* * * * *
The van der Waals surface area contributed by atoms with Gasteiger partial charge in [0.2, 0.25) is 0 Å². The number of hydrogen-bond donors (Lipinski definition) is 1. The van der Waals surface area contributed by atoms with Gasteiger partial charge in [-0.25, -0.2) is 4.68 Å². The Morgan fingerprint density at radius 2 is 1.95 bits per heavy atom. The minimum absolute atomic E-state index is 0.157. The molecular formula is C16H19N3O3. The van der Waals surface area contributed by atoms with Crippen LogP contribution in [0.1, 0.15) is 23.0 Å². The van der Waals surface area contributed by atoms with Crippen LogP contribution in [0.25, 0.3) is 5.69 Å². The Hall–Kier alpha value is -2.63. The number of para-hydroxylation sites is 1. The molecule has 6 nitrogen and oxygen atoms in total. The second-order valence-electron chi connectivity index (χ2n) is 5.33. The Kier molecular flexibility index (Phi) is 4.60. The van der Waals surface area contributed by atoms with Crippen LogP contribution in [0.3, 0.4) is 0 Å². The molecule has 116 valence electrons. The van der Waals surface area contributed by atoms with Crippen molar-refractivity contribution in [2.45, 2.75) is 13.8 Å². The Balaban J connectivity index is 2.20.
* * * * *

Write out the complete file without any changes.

The van der Waals surface area contributed by atoms with Gasteiger partial charge in [0.2, 0.25) is 0 Å². The number of hydrogen-bond donors (Lipinski definition) is 1. The van der Waals surface area contributed by atoms with Gasteiger partial charge in [-0.25, -0.2) is 4.68 Å². The Morgan fingerprint density at radius 2 is 1.95 bits per heavy atom. The minimum absolute atomic E-state index is 0.157. The molecular formula is C16H19N3O3. The van der Waals surface area contributed by atoms with Crippen LogP contribution in [0.1, 0.15) is 23.0 Å². The van der Waals surface area contributed by atoms with Crippen LogP contribution in [0.25, 0.3) is 5.69 Å². The Hall–Kier alpha value is -2.63. The number of para-hydroxylation sites is 1. The molecule has 6 nitrogen and oxygen atoms in total. The second-order valence-electron chi connectivity index (χ2n) is 5.33. The Kier molecular flexibility index (Phi) is 4.60. The van der Waals surface area contributed by atoms with Crippen LogP contribution in [0.3, 0.4) is 0 Å². The molecule has 116 valence electrons. The van der Waals surface area contributed by atoms with Crippen molar-refractivity contribution in [2.45, 2.75) is 13.8 Å². The Balaban J connectivity index is 2.20.